Approximately two weeks after my daughter, Luna, was born, I thought it time to introduce her to a pair of family friends (the kind who are more family than friends). Into my living room flooded my mother- and father-in-law, my partner, the couple we had invited over, and my own mom. We sipped tea and ate chocolate biscuits, each one of us worshipping at the alter of baby for what felt like hours. Until the baby started to scream, that is — because she was ready for some breastfeeding. In that moment, most of the room's inhabitants started to sneak out for refills on their drinks. I assumed they'd be back shortly, but took the opportunity to move to the comfier chair that I'd learned was more conducive to feeding. I grabbed my nursing pillow, put a cozy blanket on top of it, and started unbuttoning my shirt. As I undid the clasp covering my right breast, I asked my mom to please hand me my baby.
"You're not going to feed in here, are you?" she asked. "Marie, isn't that kind of indecent?" Indecent. The word, originally spoken in my mother's native language, Spanish, etched themselves into my memory. I knew it was a moment I'd think about for years, looking back upon it if ever my own daughter had a child of her own.
"Why not?" I asked. "There's nothing 'indecent' about feeding your child."
I adore my mother beyond a doubt. But I also recognize that she grew up in a devoutly Catholic home in Colombia. A child of the '50s in a country where the '50s may as well have been the 1800s, she would be an adult, a mother, a wife, a middle-aged person before the word feminism made it onto her radar in any meaningful way.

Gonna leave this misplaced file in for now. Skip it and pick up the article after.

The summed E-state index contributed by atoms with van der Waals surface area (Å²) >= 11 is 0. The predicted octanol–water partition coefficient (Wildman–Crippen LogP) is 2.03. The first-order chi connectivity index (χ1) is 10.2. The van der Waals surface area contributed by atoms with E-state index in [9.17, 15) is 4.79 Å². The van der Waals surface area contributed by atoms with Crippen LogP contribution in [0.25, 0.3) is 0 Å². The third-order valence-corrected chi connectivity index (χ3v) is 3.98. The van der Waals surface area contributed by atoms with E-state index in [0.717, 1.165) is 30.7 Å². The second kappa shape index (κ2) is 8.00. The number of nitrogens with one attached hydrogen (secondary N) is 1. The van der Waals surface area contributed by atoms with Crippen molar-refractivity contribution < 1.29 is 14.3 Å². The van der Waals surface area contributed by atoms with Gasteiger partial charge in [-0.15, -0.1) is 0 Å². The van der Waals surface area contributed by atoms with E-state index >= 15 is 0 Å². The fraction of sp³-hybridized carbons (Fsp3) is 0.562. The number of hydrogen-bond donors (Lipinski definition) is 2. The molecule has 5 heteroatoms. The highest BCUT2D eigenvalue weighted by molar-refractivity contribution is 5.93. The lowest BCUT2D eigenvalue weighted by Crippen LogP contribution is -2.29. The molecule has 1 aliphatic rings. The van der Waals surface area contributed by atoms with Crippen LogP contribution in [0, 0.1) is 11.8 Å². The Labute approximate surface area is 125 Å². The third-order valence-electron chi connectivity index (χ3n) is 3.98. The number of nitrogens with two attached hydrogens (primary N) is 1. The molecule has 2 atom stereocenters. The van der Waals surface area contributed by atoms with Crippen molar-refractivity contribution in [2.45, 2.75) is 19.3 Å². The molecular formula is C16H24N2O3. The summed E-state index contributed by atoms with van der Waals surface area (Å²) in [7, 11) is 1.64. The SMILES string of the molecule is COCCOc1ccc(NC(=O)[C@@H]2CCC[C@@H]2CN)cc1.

As a child and teen, her grandmothers and great aunts handed down a whole medley of questionable lessons. Things like: "Men must never see you naked. When it comes time for intercourse with your husband, make sure you've cut a hole in your nightgown so that you do not need to undress." "Wear long skirts, floor-length dresses, or trousers if you want to avoid negative attention on the street. Men cannot control themselves; it's up to you to be modest." "Never breastfeed in public. Your breasts are sexual; immoral. No one needs to see them."
We're taught to "be sexy," but equally conditioned to believe that "girls don't like sex," or, at least, that they shouldn't.
My generation, however, is a little more keen on interrogating whether such fear over one's body is justified, or rooted in prejudice and subjugation.
That female and otherwise feminine bodies are still the subject of much stigmatization and shame should not come as a surprise to many. Parts of our anatomy — be it our breasts or our asses — are regularly deemed inherently sexual and subsequently something to cover up in embarrassment. Never mind that breasts and the mammary glands that so often accompany them are one of the prime characteristics of mammals and arguably more rooted in evolution and survival than sex. At some point, they became a sex thing, nonetheless. And sexuality, as it applies to women anyway, isn't something we're often encouraged to flaunt.